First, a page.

the department in charge of student groups, sole, describes their role as
The Student Organizations, Leadership and Engagement Office provides an environment for students to test new ideas, develop leadership skills and create community at MIT.
and i,,, what? leadership skills? i’ve worn many hats with the student groups i’ve worked with, and i wouldn’t call the things i learned leadership skills. i learned things like:
- how to delegate things. delegate is a fancy word meaning getting someone else to do it. in esp we have a saying, which is “your job is not to do things, it’s to make sure that things get done.” i’ve learned that it doesn’t have to be formal; it could be as simple as “hey do you want to pick this up?”
- how to track deadlines. i’ve learned that if you ask someone “hey do you want to pick this up?” and neither of you put a date it won’t get done. i’ve learned how to poke people and ask them how things are going. i’ve learned that different people like different things, but people tend to be universally okay with using spreadsheets.
- how to do things yourself. i’ve learned that even when i’m in a “leadership position”, whatever that means, i still need to do some things myself, for whatever reason. sometimes other people are doing the manage-y things, which is great, because that means i get to do actual work and not management.
- how to be on top of your email. i’ve learned that mit runs on email, and that responding to emails quickly helps get things done faster. i’ve learned the wonders of email filters and how to split up my email into folders. i’ve learned many wording tricks to use in emails to get points across.
- how to set up a meeting. i’ve learned that mit also runs on when2meet, or whenisgood, or whenufree, or doodle. i’ve learned that some meetings are good, actually, because coordinating people is hard.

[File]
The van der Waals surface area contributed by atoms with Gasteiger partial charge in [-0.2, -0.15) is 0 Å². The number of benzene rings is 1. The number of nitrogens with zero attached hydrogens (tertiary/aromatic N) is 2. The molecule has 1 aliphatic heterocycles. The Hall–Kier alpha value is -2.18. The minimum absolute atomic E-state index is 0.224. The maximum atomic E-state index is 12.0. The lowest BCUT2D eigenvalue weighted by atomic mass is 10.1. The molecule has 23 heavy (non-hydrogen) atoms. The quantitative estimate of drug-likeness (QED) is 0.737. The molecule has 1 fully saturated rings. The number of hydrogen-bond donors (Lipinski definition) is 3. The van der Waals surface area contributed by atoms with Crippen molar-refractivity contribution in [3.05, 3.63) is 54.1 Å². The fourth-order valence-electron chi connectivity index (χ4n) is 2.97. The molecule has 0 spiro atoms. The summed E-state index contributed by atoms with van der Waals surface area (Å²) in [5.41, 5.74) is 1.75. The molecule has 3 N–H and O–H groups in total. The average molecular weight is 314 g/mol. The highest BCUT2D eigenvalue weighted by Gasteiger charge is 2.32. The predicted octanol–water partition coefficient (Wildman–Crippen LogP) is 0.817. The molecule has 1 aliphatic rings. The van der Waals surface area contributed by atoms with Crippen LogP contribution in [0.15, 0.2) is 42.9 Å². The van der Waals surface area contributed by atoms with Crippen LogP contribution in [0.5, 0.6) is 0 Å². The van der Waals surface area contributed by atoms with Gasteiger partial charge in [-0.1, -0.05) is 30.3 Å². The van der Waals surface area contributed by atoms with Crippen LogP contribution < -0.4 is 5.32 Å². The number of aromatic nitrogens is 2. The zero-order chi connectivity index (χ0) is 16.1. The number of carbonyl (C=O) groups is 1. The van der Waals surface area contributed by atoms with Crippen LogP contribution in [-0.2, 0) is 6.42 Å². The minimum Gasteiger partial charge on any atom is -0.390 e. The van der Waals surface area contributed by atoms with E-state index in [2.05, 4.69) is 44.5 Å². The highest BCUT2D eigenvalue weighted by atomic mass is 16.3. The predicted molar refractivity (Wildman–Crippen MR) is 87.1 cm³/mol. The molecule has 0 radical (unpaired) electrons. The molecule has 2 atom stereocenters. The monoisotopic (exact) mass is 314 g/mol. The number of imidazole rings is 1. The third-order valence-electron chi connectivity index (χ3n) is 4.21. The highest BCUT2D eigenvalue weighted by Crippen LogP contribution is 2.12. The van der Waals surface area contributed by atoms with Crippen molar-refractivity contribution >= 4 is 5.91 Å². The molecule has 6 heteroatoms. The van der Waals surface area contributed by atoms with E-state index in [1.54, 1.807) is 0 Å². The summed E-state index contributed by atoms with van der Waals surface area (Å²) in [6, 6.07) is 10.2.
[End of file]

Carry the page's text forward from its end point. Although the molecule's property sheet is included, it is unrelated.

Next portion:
- how to keep a meeting going. i’ve learned that meetings can get filled with a lot of silence or random stuff or bikeshedding if no one keeps it going. some magic words include “let’s take this offline” and “we can table this for now”
these are all things i associate with management, not the nebulous idea of leadership.
you might say: oh, but leaders inspire others to do things. but managers do so too! a good manager recognizes that if they want things to keep getting done, they need to know the people in their team, and know how to motivate them to do things. this includes inspiring them, helping them grow, unlocking their potential, whatever buzzword.
you might say: managers manage tasks, leaders lead people. this is too reductive! if you’re dealing with tasks, you have to involve people, and get to know them and understand them and not burn them out. if you’re leading people, you have to know what tasks they’re doing, and how they’ll fit into the bigger picture, because that motivates people.
whatever title: manager, project lead, president, director, chair, head, idk, does it matter? think about a team of three people, sharing manage-y responsibilities between them. i think what matters more is that a team shares the goal of making sure things get done, and once that goal is there the manage-y things will happen.